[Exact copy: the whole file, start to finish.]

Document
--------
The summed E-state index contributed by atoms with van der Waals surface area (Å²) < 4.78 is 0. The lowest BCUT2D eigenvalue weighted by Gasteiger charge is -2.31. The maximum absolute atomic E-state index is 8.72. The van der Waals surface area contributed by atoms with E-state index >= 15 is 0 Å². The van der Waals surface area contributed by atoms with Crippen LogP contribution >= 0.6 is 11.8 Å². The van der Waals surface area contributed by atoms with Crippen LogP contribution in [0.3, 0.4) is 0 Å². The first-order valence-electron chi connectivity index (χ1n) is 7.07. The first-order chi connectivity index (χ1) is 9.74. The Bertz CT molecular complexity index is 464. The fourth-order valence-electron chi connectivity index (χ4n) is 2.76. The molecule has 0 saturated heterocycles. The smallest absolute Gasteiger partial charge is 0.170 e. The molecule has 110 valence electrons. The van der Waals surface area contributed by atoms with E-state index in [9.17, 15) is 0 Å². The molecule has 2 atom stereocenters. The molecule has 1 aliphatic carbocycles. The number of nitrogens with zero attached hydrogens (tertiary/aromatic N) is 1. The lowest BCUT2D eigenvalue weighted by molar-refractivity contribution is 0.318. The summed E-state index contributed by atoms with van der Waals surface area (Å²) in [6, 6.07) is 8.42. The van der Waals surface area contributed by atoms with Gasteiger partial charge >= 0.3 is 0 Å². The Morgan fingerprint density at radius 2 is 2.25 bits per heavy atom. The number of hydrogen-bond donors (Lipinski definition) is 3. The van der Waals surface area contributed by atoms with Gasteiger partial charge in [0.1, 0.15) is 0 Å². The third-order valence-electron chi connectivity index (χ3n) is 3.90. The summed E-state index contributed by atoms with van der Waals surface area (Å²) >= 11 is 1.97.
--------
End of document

The summed E-state index contributed by atoms with van der Waals surface area (Å²) < 4.78 is 0. The lowest BCUT2D eigenvalue weighted by Gasteiger charge is -2.31. The maximum absolute atomic E-state index is 8.72. The van der Waals surface area contributed by atoms with E-state index >= 15 is 0 Å². The van der Waals surface area contributed by atoms with Crippen LogP contribution >= 0.6 is 11.8 Å². The van der Waals surface area contributed by atoms with Crippen LogP contribution in [0.3, 0.4) is 0 Å². The first-order valence-electron chi connectivity index (χ1n) is 7.07. The first-order chi connectivity index (χ1) is 9.74. The Bertz CT molecular complexity index is 464. The fourth-order valence-electron chi connectivity index (χ4n) is 2.76. The molecule has 0 saturated heterocycles. The smallest absolute Gasteiger partial charge is 0.170 e. The molecule has 110 valence electrons. The van der Waals surface area contributed by atoms with E-state index in [9.17, 15) is 0 Å². The molecule has 2 atom stereocenters. The molecule has 1 aliphatic carbocycles. The number of nitrogens with zero attached hydrogens (tertiary/aromatic N) is 1. The lowest BCUT2D eigenvalue weighted by molar-refractivity contribution is 0.318. The summed E-state index contributed by atoms with van der Waals surface area (Å²) in [6, 6.07) is 8.42. The van der Waals surface area contributed by atoms with Gasteiger partial charge >= 0.3 is 0 Å². The Morgan fingerprint density at radius 2 is 2.25 bits per heavy atom. The number of hydrogen-bond donors (Lipinski definition) is 3. The van der Waals surface area contributed by atoms with Gasteiger partial charge in [0.1, 0.15) is 0 Å². The third-order valence-electron chi connectivity index (χ3n) is 3.90. The summed E-state index contributed by atoms with van der Waals surface area (Å²) >= 11 is 1.97.